Forcing your teams to defer to you on every single decision isn’t only ineffective, it’s also incredibly inefficient. Loosen your grip, and your employees will have more time to work on what’s really important to the business.
Now - I know what you’re thinking
If you are indeed a founder or a team leader, then I can probably guess what’s going through your mind right now.
“If I’m not telling my employees what to do, how can I be sure that they are doing the right thing?”
And you’re right. Uncontrolled autonomy could well cause a sense of confusion or a lack of focus. The answer is alignment.
Autonomy & alignment
Alignment describes the concept of leaders and teams sharing a uniform vision of their company goals, and a clear understanding of their respective roles in achieving them.
When teams have high alignment, they understand exactly why they’re there in the first place, what the goals of the company are, and how their team is expected to contribute to those goals.
If you can achieve this high level of alignment, then you can afford high levels of autonomy.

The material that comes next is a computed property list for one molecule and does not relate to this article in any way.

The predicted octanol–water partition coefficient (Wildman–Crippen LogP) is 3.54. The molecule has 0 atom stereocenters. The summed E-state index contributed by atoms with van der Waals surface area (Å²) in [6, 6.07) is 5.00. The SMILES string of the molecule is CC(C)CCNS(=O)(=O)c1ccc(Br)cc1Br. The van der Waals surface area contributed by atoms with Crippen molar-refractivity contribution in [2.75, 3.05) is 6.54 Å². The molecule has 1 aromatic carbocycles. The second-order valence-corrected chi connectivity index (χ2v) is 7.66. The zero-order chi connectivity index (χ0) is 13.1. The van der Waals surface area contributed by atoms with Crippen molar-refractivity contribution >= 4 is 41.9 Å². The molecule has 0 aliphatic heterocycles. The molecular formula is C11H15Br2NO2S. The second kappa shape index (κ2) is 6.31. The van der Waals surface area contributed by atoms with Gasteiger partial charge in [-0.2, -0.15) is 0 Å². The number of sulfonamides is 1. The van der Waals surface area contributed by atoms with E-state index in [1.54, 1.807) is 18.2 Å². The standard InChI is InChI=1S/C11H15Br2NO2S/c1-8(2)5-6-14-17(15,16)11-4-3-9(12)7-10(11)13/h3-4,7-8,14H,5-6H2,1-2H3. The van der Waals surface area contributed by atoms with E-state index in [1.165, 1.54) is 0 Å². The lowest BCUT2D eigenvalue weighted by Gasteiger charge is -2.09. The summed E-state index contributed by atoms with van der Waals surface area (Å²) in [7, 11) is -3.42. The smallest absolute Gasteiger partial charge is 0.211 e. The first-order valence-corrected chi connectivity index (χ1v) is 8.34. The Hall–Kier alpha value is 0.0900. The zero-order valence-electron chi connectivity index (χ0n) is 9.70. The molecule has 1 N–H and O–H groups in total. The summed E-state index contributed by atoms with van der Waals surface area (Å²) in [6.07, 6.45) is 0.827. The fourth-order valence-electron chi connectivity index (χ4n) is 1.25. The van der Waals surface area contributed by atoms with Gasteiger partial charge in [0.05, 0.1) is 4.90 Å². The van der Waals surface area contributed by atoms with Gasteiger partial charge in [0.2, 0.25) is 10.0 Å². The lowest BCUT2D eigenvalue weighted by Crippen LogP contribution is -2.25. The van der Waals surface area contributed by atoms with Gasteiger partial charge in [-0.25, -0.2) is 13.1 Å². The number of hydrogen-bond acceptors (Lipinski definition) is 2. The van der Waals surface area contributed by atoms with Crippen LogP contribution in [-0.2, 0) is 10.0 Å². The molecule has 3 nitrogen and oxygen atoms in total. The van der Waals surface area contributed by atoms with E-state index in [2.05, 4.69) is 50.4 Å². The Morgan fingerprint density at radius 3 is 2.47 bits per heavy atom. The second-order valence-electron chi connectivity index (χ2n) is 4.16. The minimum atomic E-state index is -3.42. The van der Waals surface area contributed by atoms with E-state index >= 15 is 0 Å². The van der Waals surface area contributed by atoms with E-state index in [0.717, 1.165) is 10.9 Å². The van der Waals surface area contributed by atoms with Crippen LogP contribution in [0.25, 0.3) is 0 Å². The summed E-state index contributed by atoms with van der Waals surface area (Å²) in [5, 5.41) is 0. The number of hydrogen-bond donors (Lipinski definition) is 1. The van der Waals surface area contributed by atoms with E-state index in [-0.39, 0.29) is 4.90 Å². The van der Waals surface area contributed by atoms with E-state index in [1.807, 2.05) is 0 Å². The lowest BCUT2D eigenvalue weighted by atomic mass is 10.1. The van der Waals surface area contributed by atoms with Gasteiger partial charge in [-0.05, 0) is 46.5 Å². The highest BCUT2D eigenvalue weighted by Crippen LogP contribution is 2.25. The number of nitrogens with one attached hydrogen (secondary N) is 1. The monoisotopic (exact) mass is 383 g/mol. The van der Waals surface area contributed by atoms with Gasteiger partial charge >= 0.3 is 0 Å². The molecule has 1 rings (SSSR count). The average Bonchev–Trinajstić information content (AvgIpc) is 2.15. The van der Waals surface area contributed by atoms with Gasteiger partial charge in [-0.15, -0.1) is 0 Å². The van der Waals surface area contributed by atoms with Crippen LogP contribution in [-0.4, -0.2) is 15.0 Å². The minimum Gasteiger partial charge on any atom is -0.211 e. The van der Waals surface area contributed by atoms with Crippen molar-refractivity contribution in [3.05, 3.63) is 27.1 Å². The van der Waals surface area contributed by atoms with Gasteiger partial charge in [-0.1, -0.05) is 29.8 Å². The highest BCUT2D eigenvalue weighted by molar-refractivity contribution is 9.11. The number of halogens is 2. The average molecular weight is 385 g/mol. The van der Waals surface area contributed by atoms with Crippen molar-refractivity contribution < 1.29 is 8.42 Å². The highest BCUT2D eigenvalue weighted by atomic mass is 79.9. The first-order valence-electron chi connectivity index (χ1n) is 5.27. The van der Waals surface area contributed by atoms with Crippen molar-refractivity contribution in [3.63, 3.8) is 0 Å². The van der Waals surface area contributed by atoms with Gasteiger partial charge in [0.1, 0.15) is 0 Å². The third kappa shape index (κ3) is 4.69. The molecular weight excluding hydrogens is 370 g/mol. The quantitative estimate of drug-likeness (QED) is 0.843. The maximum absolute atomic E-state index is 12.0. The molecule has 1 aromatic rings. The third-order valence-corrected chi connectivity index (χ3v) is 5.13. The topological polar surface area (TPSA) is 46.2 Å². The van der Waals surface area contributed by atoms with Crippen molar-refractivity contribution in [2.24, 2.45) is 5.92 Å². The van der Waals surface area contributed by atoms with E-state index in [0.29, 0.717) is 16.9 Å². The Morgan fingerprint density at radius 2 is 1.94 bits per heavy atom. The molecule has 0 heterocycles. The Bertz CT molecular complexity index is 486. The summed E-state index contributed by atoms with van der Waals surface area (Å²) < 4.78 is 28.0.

Turning theory into practice
Like I said before, I understood all these theories as well as anyone. But understanding the theory, and actually executing on it are very different things. It requires something of a leap of faith.
If you can make that leap, then the benefits can be tremendous. You will see productivity, innovation, employee engagement and customer satisfaction sky-rocket.
With my experiences in mind - here are some simple steps that you can take right now to start turning that theory into practice.
4 steps to creating a culture of autonomy
1. Change your mindset - 'good enough' is better than 'never perfect'
Many founders/leaders look at every piece of work the business does and comes to the conclusion that “it’s not perfect”. What they often mean in this case is “I didn’t do it, so it can’t be right”.
You need to let go of this mindset - it has such a corrosive effect on a team’s self-esteem. Instead, have some faith in your employees. They are more immediately involved in the work they have been doing - if they have done it differently to how you would have approached it, it’s most likely because they have more information than you.